Dr Thomas Neuhaus - Tom is a Senior Lecturer in History. He teaches international history, focusing on relations between Europe and Asia in the nineteenth and twentieth centuries. He has published a book on Tibet in the Western imagination.
Personal academic tutoring
Your personal academic tutor will work with you to help you get the most out of your time at university. Having someone to talk to about your academic progress, your university experience and your professional aspirations is hugely valuable. We want you to feel challenged in your studies, stretched but confident to achieve your academic and professional goals.
Find out more about personal academic tutoring
September 2020 typical entry requirements
|Requirement||What we're looking for|
|UCAS points||112* (up to 16 from AS-levels)|
|Specific requirements at A-level|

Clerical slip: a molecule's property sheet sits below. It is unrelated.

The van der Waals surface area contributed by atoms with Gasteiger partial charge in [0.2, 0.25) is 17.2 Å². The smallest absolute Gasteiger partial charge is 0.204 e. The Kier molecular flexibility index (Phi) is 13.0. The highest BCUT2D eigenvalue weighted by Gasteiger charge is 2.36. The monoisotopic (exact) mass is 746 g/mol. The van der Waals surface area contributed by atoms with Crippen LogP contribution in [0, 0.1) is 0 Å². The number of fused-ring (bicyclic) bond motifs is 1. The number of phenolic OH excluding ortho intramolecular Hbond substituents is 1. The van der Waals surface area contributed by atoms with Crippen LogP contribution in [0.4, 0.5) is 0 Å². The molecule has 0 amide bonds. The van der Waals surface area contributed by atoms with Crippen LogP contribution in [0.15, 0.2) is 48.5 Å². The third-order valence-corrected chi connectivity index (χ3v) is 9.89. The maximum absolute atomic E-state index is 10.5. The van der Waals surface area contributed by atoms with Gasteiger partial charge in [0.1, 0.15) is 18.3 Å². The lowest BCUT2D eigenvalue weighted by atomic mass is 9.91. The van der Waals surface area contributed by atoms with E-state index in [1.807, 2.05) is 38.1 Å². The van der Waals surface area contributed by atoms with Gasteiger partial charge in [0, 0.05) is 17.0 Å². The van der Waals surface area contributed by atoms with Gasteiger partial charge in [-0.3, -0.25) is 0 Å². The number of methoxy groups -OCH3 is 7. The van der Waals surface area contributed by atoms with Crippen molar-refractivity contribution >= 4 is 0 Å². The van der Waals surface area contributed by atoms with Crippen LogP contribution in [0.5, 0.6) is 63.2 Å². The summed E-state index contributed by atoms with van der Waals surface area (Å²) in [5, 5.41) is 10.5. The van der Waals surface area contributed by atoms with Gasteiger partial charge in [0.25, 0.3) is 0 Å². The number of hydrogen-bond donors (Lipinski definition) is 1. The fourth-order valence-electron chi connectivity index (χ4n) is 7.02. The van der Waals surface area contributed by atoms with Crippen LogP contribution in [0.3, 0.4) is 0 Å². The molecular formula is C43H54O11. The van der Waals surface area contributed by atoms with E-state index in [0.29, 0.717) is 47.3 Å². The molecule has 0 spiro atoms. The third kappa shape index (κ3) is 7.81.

At least a C in any Social Science subjects such as History, Citizenship, Sociology or Politics at A Level (or equivalent qualification)
|Specific requirements at GCSE||GCSE Maths and English Grade C/Grade 4 (or above) or equivalent qualification|
|Interview / Audition||N/A|
Alternative entry qualifications:
- BTEC - DMM
- Access to HE Diploma - 60 credits: 45 at level 3 with a minimum of Dist: 15 Merit: 24 Pass: 6
For joint honours degree entry you will need to choose two subjects. The entry criteria here is for this subject only. Your offer will be based on the higher entry criteria from the two subjects you choose to do. A good application/performance will be taken into account if you do not meet the criteria/offer conditions.
*The UCAS Points required for entry will depend on the subjects you choose to combine. The subject with the higher entry requirements will determine your offer.